One of the biggest advantages of working on a team with a DevOps culture is the ability to quickly react to the needs of the business. If demand for a particular piece of tooling or automation is identified, a solution can be rapidly delivered to end users. By quickly creating automation for common operational tasks, a team can greatly improve their productivity. While this is great for quickly responding to a business’s needs, it is easy for teams to become overwhelmed with the amount of tools they have available to them. Worse yet, what if you are on a cross-functional team with a variation in technical skill-sets? It can be challenging to create solutions for a common denominator, especially with the short development times that can accompany projects being rapidly released. Having to dig through documentation to relearn a tool you used three months ago can be a huge time sink. Ironically, tools that were meant to increase productivity can sometimes reduce it.

ChatOps

One of the ways DevOps teams have solved these problems is through a concept called ChatOps. Originally coined by the GitHub team, ChatOps is a way to standardize and organize a library containing multiple tools and simple documentation into a chat client interface. By consolidating a user’s interaction with tooling into a format many people are comfortable with (i.e.: chat clients), teams can quickly leverage a wide array of tools. In addition to the benefits provided by the standardization and organization of a team’s tooling, exposing your toolset in a chat client is also a great way to promote collaboration and education for available functionality. By integrating ChatOps with clients that have the concept of team channels, such as Slack, teams can see how their colleagues are using available tools and what they are working on. As a Devops shop ourselves, the team at CenturyLink Cloud is no stranger to the rapid development of software. Many of our engineering teams have adopted ChatOps tools to automate their workflows. Things like monitoring, deploying, and reporting have been automated and exposed by our Slack instance.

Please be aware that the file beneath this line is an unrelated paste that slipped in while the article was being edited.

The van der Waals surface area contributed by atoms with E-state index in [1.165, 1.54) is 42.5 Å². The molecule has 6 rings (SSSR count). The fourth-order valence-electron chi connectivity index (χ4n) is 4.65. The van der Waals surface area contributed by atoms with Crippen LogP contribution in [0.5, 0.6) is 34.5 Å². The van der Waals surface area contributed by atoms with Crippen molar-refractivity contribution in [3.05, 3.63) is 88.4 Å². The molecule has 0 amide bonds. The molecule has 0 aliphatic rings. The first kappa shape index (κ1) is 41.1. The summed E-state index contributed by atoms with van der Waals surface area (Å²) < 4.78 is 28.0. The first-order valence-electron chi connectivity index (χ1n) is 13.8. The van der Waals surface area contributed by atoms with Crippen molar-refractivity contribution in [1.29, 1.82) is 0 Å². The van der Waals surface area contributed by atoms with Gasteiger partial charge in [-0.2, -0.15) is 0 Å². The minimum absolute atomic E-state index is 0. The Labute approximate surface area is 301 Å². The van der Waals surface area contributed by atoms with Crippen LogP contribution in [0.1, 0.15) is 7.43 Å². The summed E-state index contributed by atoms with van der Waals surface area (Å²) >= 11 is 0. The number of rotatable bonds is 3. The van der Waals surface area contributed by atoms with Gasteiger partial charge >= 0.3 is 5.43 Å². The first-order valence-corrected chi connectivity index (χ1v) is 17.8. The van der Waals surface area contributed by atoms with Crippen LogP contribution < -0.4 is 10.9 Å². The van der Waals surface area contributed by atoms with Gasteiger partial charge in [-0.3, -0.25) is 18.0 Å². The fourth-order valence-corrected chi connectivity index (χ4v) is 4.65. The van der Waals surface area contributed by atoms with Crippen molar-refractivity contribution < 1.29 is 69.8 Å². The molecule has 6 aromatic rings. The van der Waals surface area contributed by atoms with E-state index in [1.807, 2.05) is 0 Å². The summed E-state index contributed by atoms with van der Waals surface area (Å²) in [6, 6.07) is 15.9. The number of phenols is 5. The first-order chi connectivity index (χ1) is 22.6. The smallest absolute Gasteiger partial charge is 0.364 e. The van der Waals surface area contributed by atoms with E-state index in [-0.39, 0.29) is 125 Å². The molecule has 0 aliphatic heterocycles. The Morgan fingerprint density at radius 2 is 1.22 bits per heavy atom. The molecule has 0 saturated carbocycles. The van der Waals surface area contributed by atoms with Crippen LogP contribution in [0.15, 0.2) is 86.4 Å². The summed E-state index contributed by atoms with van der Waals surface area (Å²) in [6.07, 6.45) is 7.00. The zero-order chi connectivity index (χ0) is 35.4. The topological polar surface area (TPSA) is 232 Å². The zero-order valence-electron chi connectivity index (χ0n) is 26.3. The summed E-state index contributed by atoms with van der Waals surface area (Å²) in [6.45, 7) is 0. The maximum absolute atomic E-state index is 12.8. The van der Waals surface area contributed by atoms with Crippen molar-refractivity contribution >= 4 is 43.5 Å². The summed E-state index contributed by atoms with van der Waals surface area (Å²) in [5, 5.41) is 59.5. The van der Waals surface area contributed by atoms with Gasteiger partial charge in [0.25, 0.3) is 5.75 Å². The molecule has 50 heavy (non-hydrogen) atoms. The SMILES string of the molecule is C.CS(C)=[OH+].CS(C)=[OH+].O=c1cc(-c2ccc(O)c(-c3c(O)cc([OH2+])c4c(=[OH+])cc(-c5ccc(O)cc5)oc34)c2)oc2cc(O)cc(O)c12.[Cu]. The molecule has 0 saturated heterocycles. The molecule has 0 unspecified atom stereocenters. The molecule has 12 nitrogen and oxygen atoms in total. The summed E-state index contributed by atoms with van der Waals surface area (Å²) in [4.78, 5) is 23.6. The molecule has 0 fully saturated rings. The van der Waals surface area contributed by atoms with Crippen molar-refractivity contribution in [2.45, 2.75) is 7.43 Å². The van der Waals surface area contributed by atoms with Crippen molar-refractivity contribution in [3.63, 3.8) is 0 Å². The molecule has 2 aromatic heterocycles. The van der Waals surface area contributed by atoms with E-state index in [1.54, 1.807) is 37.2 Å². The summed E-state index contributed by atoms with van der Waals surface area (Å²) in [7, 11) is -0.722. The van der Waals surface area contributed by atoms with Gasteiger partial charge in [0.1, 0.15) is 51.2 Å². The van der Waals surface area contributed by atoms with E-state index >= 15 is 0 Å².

Being on the Customer Excellence team at CenturyLink Cloud, I was often quickly developing reporting tools, mostly via PowerShell scripts, that would take some simple input from a user, query our APIs for data, then parse everything together and export a user-friendly report. Having a wide customer base with diverse reporting needs, I found myself managing a repository of dozens of tools. To make matters worse, we had to frequently support a sales force that sometimes wasn’t technologically comfortable with having to run a script or command line tool to generate a piece of information they needed. Instead of burning a large amount of time developing intricate front end interfaces for our customer reporting tools, I decided to follow the example set by our engineering teams and use ChatOps to solve our problems.

Jarvis

Meet Jarvis. Jarvis is a Slackbot that has functionality built on top of GitHub’s Hubot to enable anyone in our organization to quickly retrieve information about any of our customers.

For example, what if I wanted to know how many servers a particular customer has running?

Jarvis1.png

Or what data centers a customer has a footprint in?

Jarvis2.png

Maybe I just want a quick snapshot of a customer’s environment.

Jarvis3.png

Users are able to quickly access a list of functionality via Hubot’s built in help command.

Jarvis4.png

Hubot

Hubot is written in CoffeeScript on Node.js. Since most of the tools I was developing for the team were reports created using data retrieved from the CenturyLink Cloud API using PowerShell, I either needed to redevelop all of the tools I created from scratch, or find a way to kick off and retrieve data from PowerShell scripts from within Node.js. Luckily, there is a resource called PoshHubot created by Matthew Hodgkins that facilitates this exact functionality.